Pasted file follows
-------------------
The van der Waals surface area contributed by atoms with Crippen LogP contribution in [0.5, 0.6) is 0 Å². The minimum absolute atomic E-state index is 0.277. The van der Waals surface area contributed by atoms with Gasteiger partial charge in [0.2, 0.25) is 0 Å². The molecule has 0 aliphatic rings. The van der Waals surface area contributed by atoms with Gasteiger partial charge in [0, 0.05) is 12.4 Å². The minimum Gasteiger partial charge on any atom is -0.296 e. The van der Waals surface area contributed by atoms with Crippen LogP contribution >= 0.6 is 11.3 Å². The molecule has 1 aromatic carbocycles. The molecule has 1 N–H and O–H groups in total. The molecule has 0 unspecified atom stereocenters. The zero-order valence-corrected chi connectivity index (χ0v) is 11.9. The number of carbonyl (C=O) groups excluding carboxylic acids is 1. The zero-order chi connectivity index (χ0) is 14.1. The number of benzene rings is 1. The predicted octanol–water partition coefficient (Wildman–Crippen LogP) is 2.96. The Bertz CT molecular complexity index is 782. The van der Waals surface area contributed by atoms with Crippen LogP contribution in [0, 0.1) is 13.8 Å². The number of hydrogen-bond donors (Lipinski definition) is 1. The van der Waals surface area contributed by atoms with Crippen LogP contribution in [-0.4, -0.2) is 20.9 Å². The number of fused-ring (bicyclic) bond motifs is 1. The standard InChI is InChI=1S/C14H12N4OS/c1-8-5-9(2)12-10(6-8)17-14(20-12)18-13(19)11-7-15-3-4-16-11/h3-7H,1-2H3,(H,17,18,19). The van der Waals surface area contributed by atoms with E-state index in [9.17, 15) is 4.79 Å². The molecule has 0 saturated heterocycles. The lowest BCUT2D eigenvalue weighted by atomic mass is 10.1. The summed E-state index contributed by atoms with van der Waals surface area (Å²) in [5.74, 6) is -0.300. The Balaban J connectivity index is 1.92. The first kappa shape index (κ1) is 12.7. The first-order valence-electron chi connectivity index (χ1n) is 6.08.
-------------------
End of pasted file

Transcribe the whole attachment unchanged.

The van der Waals surface area contributed by atoms with Crippen LogP contribution in [0.5, 0.6) is 0 Å². The minimum absolute atomic E-state index is 0.277. The van der Waals surface area contributed by atoms with Gasteiger partial charge in [0.2, 0.25) is 0 Å². The molecule has 0 aliphatic rings. The van der Waals surface area contributed by atoms with Gasteiger partial charge in [0, 0.05) is 12.4 Å². The minimum Gasteiger partial charge on any atom is -0.296 e. The van der Waals surface area contributed by atoms with Crippen LogP contribution >= 0.6 is 11.3 Å². The molecule has 1 aromatic carbocycles. The molecule has 1 N–H and O–H groups in total. The molecule has 0 unspecified atom stereocenters. The zero-order valence-corrected chi connectivity index (χ0v) is 11.9. The number of carbonyl (C=O) groups excluding carboxylic acids is 1. The zero-order chi connectivity index (χ0) is 14.1. The number of benzene rings is 1. The predicted octanol–water partition coefficient (Wildman–Crippen LogP) is 2.96. The Bertz CT molecular complexity index is 782. The van der Waals surface area contributed by atoms with Crippen LogP contribution in [0, 0.1) is 13.8 Å². The number of hydrogen-bond donors (Lipinski definition) is 1. The van der Waals surface area contributed by atoms with Crippen LogP contribution in [-0.4, -0.2) is 20.9 Å². The number of fused-ring (bicyclic) bond motifs is 1. The standard InChI is InChI=1S/C14H12N4OS/c1-8-5-9(2)12-10(6-8)17-14(20-12)18-13(19)11-7-15-3-4-16-11/h3-7H,1-2H3,(H,17,18,19). The van der Waals surface area contributed by atoms with E-state index in [9.17, 15) is 4.79 Å². The molecule has 0 saturated heterocycles. The lowest BCUT2D eigenvalue weighted by atomic mass is 10.1. The summed E-state index contributed by atoms with van der Waals surface area (Å²) in [5.74, 6) is -0.300. The Balaban J connectivity index is 1.92. The first kappa shape index (κ1) is 12.7. The first-order valence-electron chi connectivity index (χ1n) is 6.08.